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(Restrepo is now available on DVD and Blu-ray through Virgil Films and Entertainment. It was distributed theatrically by National Geographic Entertainment. It opened in New York City and Los Angeles on Friday, June 25, 2010, before expanding in the following weeks. Visit the film’s official website to learn more. Note: This review was first posted on June 25, 2010.)

To say that Sebastian Junger and Tim Hetherington’s Restrepo starts with a bang is not to dabble in generic wordplay. This one-year chronicle (mid-‘07 to mid-‘08) of a platoon of American soldiers stationed in Afghanistan’s deadly Korengal Valley lets you know right away that the sole agenda of Restrepo is to present a faithful document of soldiers who are on the ground and in combat. And this is exactly what gives the film its raw power. While Junger and Hetherington include the typically more detached technique of talking head interviews, they only do it with these particular soldiers, whose eloquence and intensity only makes the overall experience more enlightening and engrossing.

You probably know by now that these award-winning filmmakers (2010 Sundance Film Festival Documentary Grand Jury Prize) first made their names in other fields: Junger as a writer (The Perfect Storm, A Death in Belmont), Hetherington as a photographer (Long Story Bit By Bit: Liberia Retold). As journalists, both men have always made it a priority to reveal the humanity of their subjects before all else, and they certainly do that here. Beginning with Private First Class Juan “Doc” Restrepo, whose last name does not only provide this film with its title—it is also the name of the outpost Restrepo’s platoon successfully establishes at such an integral spot in the valley. I will let you discover why Restrepo earns both honors, though if you don’t have at least a hunch then you’re the innocent type of person who definitely needs to see this documentary.

As for other soldiers, the baby-faced Specialist Mischa Pemble-Belkin is the most intriguing figure in the 15-man outpost. A self-proclaimed child of Pacific Northwestern hippies who wouldn’t let him eat sugar or play with toy guns, Pemble has a relaxed, creative aura that clashes harshly with this environment. It might be a stretch to compare Pemble to the young hero of Elem Klimov’s staggering Come and See, but that thought came to my mind, nonetheless.

Without preaching or overtly nudging at the political, Junger and Hetherington nonetheless make an unsettling and convincing case for the impossibility of “winning” this current war in Afghanistan. The enemy is impossible to distinguish from the area’s innocent residents, the terrain is incredibly difficult to navigate for non-natives, and there remains an overriding feeling that there just isn’t a concrete goal to pursue. But even with this rising, irrefutable feeling, the filmmakers stay focused on the soldiers and make sure not to edit their film in any politically pointed direction.

Being a soldier isn’t all about fighting. Junger and Hetherington are careful to show the boring hours of downtime, standing guard, twiddling thumbs, cracking jokes, and waiting for action to happen. They present this in such a way that the combat footage becomes even louder and more disconcerting when it does arrive. As viewers, once we’ve heard bullets and bombs and seen the panic on these soldiers’ faces, there’s no way to forget where we are. From the very first sequence of Restrepo, we are no longer watching soldiers in Afghanistan. We’re right there with them.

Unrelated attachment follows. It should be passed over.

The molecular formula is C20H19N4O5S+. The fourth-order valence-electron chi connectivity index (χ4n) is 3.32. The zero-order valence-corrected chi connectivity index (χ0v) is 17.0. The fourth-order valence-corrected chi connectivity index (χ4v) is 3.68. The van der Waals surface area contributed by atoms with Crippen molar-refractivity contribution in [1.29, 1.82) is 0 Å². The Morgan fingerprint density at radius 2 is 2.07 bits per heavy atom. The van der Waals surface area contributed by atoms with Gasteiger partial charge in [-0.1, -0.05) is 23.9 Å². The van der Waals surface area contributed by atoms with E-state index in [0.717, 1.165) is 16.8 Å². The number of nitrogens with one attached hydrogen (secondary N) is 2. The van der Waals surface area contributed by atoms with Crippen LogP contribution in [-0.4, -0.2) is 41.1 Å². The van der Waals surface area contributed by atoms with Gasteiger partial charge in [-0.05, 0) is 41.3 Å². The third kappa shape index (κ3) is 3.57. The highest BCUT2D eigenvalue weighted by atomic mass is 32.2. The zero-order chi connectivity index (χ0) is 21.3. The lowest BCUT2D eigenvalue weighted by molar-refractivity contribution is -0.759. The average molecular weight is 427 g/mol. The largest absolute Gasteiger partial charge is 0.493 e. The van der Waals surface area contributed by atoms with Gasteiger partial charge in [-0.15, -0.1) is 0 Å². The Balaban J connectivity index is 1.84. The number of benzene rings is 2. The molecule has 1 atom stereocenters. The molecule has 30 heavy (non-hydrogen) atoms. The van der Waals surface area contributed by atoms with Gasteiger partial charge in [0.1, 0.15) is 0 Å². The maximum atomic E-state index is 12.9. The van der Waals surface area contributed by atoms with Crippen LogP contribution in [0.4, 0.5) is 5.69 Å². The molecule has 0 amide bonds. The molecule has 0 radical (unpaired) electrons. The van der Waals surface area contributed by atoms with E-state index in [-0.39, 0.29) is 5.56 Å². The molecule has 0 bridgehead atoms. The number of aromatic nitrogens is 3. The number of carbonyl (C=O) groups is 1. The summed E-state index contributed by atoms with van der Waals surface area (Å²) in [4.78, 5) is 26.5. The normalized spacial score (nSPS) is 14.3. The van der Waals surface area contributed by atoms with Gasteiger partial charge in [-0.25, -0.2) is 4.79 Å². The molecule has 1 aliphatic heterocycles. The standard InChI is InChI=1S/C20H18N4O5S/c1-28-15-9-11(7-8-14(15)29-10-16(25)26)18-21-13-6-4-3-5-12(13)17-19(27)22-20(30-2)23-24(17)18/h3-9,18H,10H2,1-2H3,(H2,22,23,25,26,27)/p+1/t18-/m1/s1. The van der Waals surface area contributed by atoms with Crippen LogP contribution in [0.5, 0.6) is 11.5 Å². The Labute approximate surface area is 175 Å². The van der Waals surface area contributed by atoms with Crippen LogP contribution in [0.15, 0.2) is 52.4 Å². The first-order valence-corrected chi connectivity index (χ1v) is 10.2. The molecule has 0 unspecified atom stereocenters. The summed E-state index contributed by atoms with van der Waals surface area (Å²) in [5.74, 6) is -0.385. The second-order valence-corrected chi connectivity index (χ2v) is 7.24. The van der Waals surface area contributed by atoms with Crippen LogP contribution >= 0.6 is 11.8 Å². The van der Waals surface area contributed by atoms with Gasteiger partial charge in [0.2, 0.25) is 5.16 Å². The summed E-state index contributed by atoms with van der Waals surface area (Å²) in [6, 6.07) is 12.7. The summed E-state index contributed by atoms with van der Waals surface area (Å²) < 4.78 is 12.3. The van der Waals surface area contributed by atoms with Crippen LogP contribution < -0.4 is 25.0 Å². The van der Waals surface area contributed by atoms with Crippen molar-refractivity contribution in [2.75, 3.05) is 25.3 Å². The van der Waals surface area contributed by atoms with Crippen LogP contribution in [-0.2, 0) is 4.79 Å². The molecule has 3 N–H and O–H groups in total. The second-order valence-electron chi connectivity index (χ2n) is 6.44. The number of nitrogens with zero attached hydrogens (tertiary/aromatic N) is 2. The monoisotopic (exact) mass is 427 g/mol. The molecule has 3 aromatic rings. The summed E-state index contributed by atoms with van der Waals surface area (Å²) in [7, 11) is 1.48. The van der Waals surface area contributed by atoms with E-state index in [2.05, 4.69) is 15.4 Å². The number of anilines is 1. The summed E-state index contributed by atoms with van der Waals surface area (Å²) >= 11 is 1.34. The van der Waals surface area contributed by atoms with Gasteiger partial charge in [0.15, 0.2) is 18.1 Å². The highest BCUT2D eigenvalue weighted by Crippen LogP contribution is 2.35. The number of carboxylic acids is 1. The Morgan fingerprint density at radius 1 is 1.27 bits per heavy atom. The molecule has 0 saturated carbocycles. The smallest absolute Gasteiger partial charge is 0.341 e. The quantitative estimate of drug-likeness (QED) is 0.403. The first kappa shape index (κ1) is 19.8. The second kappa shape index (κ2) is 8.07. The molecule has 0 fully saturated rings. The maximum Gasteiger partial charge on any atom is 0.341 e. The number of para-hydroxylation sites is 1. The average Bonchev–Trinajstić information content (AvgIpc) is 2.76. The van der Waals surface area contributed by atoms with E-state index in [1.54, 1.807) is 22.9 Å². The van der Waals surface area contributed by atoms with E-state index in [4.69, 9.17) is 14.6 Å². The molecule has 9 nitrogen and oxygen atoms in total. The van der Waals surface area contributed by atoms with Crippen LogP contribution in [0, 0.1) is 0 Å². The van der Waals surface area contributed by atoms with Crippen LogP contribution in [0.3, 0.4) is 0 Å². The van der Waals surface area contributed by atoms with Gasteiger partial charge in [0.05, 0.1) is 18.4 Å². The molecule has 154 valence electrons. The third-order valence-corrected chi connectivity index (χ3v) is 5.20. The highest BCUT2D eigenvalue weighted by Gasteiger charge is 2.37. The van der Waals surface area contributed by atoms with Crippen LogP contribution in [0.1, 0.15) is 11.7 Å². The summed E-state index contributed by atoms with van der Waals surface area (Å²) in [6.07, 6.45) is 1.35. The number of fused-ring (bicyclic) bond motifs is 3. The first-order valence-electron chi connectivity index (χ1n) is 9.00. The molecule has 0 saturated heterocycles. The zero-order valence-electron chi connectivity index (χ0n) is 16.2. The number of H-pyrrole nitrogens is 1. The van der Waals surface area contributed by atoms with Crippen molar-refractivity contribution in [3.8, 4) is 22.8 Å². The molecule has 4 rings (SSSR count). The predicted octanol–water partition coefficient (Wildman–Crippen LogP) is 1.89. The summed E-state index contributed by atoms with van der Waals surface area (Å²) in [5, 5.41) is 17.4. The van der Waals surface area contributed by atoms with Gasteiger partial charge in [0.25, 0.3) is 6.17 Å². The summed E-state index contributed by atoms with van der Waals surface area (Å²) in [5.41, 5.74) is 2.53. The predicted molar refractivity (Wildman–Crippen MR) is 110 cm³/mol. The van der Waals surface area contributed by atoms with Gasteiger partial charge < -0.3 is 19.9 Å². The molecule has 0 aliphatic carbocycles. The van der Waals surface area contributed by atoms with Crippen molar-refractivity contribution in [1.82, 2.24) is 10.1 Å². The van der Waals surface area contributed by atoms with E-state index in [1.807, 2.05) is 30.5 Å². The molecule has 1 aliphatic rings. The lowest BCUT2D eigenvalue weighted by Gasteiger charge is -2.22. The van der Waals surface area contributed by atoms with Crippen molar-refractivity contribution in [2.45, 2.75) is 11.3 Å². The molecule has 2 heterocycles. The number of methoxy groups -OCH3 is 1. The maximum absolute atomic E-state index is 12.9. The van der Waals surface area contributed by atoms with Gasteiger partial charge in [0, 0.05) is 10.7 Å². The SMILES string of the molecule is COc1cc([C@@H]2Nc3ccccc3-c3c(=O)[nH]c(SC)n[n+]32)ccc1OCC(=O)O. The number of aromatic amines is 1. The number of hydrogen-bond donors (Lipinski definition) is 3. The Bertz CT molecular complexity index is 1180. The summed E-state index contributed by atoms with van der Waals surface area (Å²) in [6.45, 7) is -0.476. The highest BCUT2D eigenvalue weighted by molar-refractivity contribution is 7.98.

And that, of course, is Junger and Hetherington’s main point: To help us lucky souls who have never gone to war feel the terror, the boredom, and the pain of what it’s like to be a soldier. Although I also couldn’t help jotting down this note along the way, which Junger and Hetherington’s excellent film conveys as well:

If war is messy and complicated, then the current fight in Afghanistan is an absolute clusterf**k.

— Michael Tully

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Michael Tully is an award-winning writer/director whose films have garnered widespread critical acclaim, his projects having premiered at some of the most renowned film festivals across the globe. He is also the former (and founding) editor of this site. In 2006, Michael's first feature, COCAINE ANGEL, chronicling a tragic week in the life of a young drug addict, world premiered at the International Film Festival Rotterdam. The film immediately solidified the director as one of Filmmaker Magazine’s "25 New Faces of Independent Film,” a reputation that was reinforced a year later when his follow-up feature, SILVER JEW, a documentary capturing the late David Berman's rare musical performances in Tel Aviv, world-premiered at SXSW and landed distribution with cult indie-music label Drag City. In 2011, Michael wrote, directed, and starred in his third feature, SEPTIEN, which debuted at the 27th annual Sundance Film Festival before being acquired by IFC Films' Sundance Selects banner. A few years later, in 2014, Michael returned to Sundance with the world premiere of his fourth feature, PING PONG SUMMER, an ‘80s set coming-of-age tale that was quickly picked up for theatrical distribution by Gravitas Ventures. In 2018, Michael wrote and directed the dread-inducing genre film DON'T LEAVE HOME, which has been described as "Get Out with Catholic guilt in the Irish countryside" (IndieWire). The film premiered at SXSW and was subsequently acquired by Cranked Up Films and Shudder.

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